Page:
249 coronavirus cases, 6 deaths in Clark County

Gov. Sisolak restricts malaria drugs for treatment, gatherings of more than 10

CLARK County now has 249 coronavirus cases as of Tuesday, March 24, a week after Nevada Governor Steve Sisolak announced a statewide shutdown of nonessential businesses in an effort to slow the spread of the virus.

Of the cases reported, 43% are between the ages of 25-49, while 27% are 50-64 years old. Fifteen (6%) individuals are of Asian descent, according to the Southern Nevada Health District.

Two more fatalities from COVID-19 were also reported in the county, bringing the total to six deaths.

One death was a man in his 70s with underlying medical conditions, while the other was a woman in her 50s also with underlying conditions, the health district said.

The number of cases is now at 306 statewide, as Nevada continues to request testing kits from the federal government.

As President Donald Trump praised drugs chloroquine and hydroxychloroquine — which have been used to treat malaria, lupus and rheumatoid arthritis — as possible remedies for COVID-19, Sisolak on Tuesday signed an emergency order saying that the drugs can only be prescribed by a doctor in an inpatient setting.

Further, the prescribed medications in an outpatient setting can only be given in a 30-day supply to prevent stockpiling.

“While these drugs serve necessary medical purposes, this regulation protects the Nevadans who need them and prevents unnecessary hoarding,” he said on Twitter, adding that the “best way to prevent the spread of COVID-19 is to stay home for Nevada.

“There are no FDA-approved therapeutics or drugs to treat, cure or prevent COVID-19,” the Food and Drug Administration (FDA) said following Trump’s claims that the two drugs have been approved for treatment.

The governor also issued a directive prohibiting gatherings of 10 or more people. It applies to indoor and outdoor public areas, such as libraries, playgrounds and basketball courts, but does not cover people gathering at home.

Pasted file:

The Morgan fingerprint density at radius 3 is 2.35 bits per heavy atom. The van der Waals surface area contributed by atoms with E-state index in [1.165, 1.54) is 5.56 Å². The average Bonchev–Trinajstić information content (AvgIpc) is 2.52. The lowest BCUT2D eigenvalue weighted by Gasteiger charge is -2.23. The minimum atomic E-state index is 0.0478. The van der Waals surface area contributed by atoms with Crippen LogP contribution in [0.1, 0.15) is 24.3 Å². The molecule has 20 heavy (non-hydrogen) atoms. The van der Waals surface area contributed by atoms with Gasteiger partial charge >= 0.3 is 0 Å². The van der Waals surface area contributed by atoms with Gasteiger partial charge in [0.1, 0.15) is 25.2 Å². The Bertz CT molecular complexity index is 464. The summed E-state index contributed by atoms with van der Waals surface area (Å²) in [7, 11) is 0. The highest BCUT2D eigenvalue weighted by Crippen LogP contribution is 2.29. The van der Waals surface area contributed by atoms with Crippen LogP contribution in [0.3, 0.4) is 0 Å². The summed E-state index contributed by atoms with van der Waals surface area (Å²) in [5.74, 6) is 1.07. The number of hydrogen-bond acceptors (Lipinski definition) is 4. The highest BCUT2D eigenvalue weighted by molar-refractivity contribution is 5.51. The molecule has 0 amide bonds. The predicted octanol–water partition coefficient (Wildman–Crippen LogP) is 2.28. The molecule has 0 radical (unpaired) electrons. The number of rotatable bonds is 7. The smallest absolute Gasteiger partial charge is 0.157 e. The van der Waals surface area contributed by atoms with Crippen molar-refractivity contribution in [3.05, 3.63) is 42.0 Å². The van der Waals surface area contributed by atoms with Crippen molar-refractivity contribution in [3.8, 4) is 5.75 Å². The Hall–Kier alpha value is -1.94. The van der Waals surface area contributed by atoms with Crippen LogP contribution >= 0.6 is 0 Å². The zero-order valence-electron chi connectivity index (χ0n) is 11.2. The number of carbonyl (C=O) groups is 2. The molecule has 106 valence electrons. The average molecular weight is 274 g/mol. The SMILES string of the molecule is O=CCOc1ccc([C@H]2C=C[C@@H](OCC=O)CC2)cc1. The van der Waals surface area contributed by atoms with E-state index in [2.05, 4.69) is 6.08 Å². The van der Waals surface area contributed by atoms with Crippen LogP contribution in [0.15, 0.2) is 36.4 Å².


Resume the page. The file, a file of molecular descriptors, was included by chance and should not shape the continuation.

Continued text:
“Nevadans who wish to enjoy our great outdoors can still do so, but we must do so safely to prevent the spread of this disease. You may enjoy a daily walk in the park with others in your household, but please, maintain a safe distance from those that are also enjoying the public spaces and do not touch any of the equipment where the virus may be lurking,” Sisolak said.

Disaster resource guide

With Sisolak’s order to close nonessential businesses, including casinos and bars, nearly 60,000 casino workers who are part of the Culinary Union 226 have been laid off.

The union, which has requested several Las Vegas casinos to provide paid leave and benefits, reminded members that their jobs and their health care benefits for them and their families, are still protected.

Senator Catherine Cortez Masto (D-Nev.) on Tuesday released a disaster resource guide, for Nevada residents impacted by the pandemic.

The guide covers a breadth of services, such as unemployment insurance, mental health counseling, and relief loans for small business owners.

“As I continue to work with Governor Sisolak and the whole Nevada congressional delegation to address the needs of Nevadans, I want impacted families to have the information they need to access critical local, state, and federal resources,” the senator wrote in a Medium post.

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